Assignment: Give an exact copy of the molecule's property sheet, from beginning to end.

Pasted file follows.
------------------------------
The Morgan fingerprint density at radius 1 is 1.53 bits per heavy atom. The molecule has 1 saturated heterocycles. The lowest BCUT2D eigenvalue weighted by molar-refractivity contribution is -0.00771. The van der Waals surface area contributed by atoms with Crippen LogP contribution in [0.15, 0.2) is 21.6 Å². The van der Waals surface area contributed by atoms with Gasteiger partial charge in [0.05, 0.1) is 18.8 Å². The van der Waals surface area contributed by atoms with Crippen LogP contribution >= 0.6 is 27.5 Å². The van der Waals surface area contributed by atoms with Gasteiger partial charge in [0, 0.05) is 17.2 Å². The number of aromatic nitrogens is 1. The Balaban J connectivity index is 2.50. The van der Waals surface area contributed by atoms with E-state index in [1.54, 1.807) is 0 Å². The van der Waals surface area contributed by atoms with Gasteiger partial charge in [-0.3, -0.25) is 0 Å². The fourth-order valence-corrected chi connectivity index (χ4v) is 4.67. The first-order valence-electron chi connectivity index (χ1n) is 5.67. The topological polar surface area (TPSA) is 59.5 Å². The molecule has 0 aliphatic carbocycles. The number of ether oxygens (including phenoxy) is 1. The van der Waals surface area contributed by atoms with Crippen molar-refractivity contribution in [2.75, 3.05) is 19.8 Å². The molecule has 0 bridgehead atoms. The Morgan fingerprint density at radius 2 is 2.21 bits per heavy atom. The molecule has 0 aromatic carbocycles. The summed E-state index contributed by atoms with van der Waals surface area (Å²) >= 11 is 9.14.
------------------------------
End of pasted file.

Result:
The Morgan fingerprint density at radius 1 is 1.53 bits per heavy atom. The molecule has 1 saturated heterocycles. The lowest BCUT2D eigenvalue weighted by molar-refractivity contribution is -0.00771. The van der Waals surface area contributed by atoms with Crippen LogP contribution in [0.15, 0.2) is 21.6 Å². The van der Waals surface area contributed by atoms with Gasteiger partial charge in [0.05, 0.1) is 18.8 Å². The van der Waals surface area contributed by atoms with Crippen LogP contribution >= 0.6 is 27.5 Å². The van der Waals surface area contributed by atoms with Gasteiger partial charge in [0, 0.05) is 17.2 Å². The number of aromatic nitrogens is 1. The Balaban J connectivity index is 2.50. The van der Waals surface area contributed by atoms with E-state index in [1.54, 1.807) is 0 Å². The van der Waals surface area contributed by atoms with Gasteiger partial charge in [-0.3, -0.25) is 0 Å². The fourth-order valence-corrected chi connectivity index (χ4v) is 4.67. The first-order valence-electron chi connectivity index (χ1n) is 5.67. The topological polar surface area (TPSA) is 59.5 Å². The molecule has 0 aliphatic carbocycles. The number of ether oxygens (including phenoxy) is 1. The van der Waals surface area contributed by atoms with Crippen molar-refractivity contribution in [2.75, 3.05) is 19.8 Å². The molecule has 0 bridgehead atoms. The Morgan fingerprint density at radius 2 is 2.21 bits per heavy atom. The molecule has 0 aromatic carbocycles. The summed E-state index contributed by atoms with van der Waals surface area (Å²) >= 11 is 9.14.